I wouldn’t want two siblings to fight over who’s the best but at the present retail cost of the UNO, it makes sense to go with it because of the additional sonic EQ curves, small stature but with an almost exact level of performance.

Unless you need a better RCA line drive, then the ZEN Air can tilt the scale due to the improved ability at that particular task.

iFi Audio UNO Review

Our Verdict

I guess what iFi Audio was referring to all along when they wrote “bigger, bolder, better sound” was to the sound quality level exclusively and they hit that goal if you compare the UNO sound quality to every onboard PC sound, laptop, or mobile device’s audio performance out there.

In that light, the iFi Audio UNO certainly is an improvement over many things. It also makes a great first-timer and an easy-to-transport DAC amplifier. It’s a step above the common dongle DAC if you always wanted similar performance but in a desktop style. The EQ curves are just extra sprinkles.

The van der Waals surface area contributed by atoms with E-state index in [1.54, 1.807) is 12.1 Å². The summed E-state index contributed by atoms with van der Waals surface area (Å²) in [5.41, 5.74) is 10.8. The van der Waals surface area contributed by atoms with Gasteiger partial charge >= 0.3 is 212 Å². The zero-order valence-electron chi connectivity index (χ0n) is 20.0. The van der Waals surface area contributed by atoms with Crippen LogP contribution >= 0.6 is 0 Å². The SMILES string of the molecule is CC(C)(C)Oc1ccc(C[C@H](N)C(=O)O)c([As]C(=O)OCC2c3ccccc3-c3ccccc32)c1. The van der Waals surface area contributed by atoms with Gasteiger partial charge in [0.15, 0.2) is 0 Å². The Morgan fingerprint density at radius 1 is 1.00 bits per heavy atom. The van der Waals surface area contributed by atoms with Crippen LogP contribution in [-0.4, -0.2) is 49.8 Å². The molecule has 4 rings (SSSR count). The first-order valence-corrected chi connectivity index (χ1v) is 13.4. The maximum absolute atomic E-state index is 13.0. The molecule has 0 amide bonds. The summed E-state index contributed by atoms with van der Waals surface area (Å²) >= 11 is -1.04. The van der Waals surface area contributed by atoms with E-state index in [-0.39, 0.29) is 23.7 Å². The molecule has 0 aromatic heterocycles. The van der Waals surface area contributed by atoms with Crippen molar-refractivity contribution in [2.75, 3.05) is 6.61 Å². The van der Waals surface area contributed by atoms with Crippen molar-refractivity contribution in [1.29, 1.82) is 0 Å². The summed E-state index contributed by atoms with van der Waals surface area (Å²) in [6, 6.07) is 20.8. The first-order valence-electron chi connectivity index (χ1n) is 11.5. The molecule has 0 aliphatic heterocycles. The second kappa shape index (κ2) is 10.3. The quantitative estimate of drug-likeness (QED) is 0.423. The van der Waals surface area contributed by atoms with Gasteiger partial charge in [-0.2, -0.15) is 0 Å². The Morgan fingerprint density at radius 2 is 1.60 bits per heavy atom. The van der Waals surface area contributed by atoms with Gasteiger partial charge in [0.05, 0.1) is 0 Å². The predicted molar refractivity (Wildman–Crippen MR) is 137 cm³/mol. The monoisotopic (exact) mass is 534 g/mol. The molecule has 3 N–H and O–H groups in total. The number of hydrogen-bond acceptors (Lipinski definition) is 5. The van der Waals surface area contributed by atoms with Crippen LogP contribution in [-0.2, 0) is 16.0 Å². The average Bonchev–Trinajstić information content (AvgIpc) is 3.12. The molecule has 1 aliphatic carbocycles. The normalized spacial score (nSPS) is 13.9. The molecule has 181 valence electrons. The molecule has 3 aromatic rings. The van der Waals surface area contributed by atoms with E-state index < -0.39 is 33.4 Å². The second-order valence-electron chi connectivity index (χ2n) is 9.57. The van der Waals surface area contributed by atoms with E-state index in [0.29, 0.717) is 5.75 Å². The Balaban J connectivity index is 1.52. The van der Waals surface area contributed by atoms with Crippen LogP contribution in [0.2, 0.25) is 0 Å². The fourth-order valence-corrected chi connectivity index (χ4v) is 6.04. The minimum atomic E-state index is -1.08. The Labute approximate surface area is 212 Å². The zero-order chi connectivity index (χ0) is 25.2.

It seems iFi Audio in this particular case shared the GO Link components, inserted them into a very small desktop-like chassis, and added some features which turned out to be a good idea if you asked me.

Why? Because of the additional three-curve EQ selector, the PowerMatch feature along with an extra set of RCA outputs. Plus, the addition of a volume knob and the pre-out capability easily puts the iFi Audio UNO into the high-value category.

iFi Audio Uno Technical Specifications

  • Digital Input: USB-C
  • Formats: DSD 256, 11.3MHz / DXD 384kHz / PCM 384k / MQA
  • DAC: Bit perfect DSD/DXD DAC by ESS

Line Section

  • Output: 2V max
  • Output Impedance: 100Ω
  • SNR: ≥ 119dba
  • DNR: ≥115db @ 0dbfs
  • THD+N: ≤ 0.03% @ 0dbfs

Headphone section

  • Output: 2.6V 3.5V max at 32Ω
  • Output Power: ≥211mW @ 32Ω 39mW @ 300Ω
  • Output Impedance: ≤ 1Ω
  • SNR: ≥ 113dba
  • DNR: ≥ 110db @ 0dbfs
  • THD+N: ≤ 0.02% 1.27v @ 16Ω
  • Channel Separation: ≥ 80db 1kHz @ 16Ω
  • Frequency Response: 10-80kHz -0.5db

General Specifications

  • Power Supply Requirements: USB-C 5V/ 0.5A
  • Power Consumption: Idle – 0.8W / Max Signal – 1.5W
  • Dimensions:88 x 81 x26 mm / 3.5” x 2.8” x 1.0”
  • Net Weight: 92 grams / 0.2 lbs
  • Limited Warranty: 12 months